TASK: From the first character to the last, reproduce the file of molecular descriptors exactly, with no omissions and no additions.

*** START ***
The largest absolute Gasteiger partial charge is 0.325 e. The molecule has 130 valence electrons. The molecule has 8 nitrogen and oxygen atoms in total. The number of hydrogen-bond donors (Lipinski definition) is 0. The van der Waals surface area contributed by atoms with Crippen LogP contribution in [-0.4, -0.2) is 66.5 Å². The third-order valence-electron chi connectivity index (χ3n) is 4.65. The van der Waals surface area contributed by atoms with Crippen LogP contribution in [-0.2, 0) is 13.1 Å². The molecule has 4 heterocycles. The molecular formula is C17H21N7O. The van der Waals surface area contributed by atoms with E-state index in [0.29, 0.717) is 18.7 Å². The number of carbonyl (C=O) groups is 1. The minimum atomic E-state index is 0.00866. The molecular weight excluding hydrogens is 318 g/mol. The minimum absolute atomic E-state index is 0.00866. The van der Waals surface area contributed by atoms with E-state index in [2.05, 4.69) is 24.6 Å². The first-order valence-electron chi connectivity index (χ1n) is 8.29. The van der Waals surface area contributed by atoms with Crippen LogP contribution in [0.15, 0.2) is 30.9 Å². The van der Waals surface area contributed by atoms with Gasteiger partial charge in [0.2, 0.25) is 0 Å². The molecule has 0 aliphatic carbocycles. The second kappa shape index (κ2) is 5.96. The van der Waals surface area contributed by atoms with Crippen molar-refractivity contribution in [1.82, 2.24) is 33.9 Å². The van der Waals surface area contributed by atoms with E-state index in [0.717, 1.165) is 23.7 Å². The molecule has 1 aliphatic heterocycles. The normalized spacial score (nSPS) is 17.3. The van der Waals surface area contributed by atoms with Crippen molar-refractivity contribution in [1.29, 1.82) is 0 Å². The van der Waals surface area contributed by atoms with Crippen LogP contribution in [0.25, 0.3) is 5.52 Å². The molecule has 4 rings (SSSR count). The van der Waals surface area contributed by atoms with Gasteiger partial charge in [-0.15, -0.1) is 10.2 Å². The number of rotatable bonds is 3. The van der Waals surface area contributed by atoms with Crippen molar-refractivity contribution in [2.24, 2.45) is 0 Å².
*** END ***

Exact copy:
The largest absolute Gasteiger partial charge is 0.325 e. The molecule has 130 valence electrons. The molecule has 8 nitrogen and oxygen atoms in total. The number of hydrogen-bond donors (Lipinski definition) is 0. The van der Waals surface area contributed by atoms with Crippen LogP contribution in [-0.4, -0.2) is 66.5 Å². The third-order valence-electron chi connectivity index (χ3n) is 4.65. The van der Waals surface area contributed by atoms with Crippen LogP contribution in [-0.2, 0) is 13.1 Å². The molecule has 4 heterocycles. The molecular formula is C17H21N7O. The van der Waals surface area contributed by atoms with E-state index in [0.29, 0.717) is 18.7 Å². The number of carbonyl (C=O) groups is 1. The minimum atomic E-state index is 0.00866. The molecular weight excluding hydrogens is 318 g/mol. The minimum absolute atomic E-state index is 0.00866. The van der Waals surface area contributed by atoms with E-state index in [2.05, 4.69) is 24.6 Å². The first-order valence-electron chi connectivity index (χ1n) is 8.29. The van der Waals surface area contributed by atoms with Crippen LogP contribution in [0.15, 0.2) is 30.9 Å². The van der Waals surface area contributed by atoms with Gasteiger partial charge in [0.2, 0.25) is 0 Å². The molecule has 0 aliphatic carbocycles. The second kappa shape index (κ2) is 5.96. The van der Waals surface area contributed by atoms with Crippen molar-refractivity contribution in [1.82, 2.24) is 33.9 Å². The van der Waals surface area contributed by atoms with E-state index in [0.717, 1.165) is 23.7 Å². The molecule has 1 aliphatic heterocycles. The normalized spacial score (nSPS) is 17.3. The van der Waals surface area contributed by atoms with Crippen molar-refractivity contribution in [1.29, 1.82) is 0 Å². The van der Waals surface area contributed by atoms with Crippen LogP contribution in [0.25, 0.3) is 5.52 Å². The molecule has 4 rings (SSSR count). The van der Waals surface area contributed by atoms with Gasteiger partial charge in [-0.15, -0.1) is 10.2 Å². The number of rotatable bonds is 3. The van der Waals surface area contributed by atoms with Crippen molar-refractivity contribution in [2.24, 2.45) is 0 Å².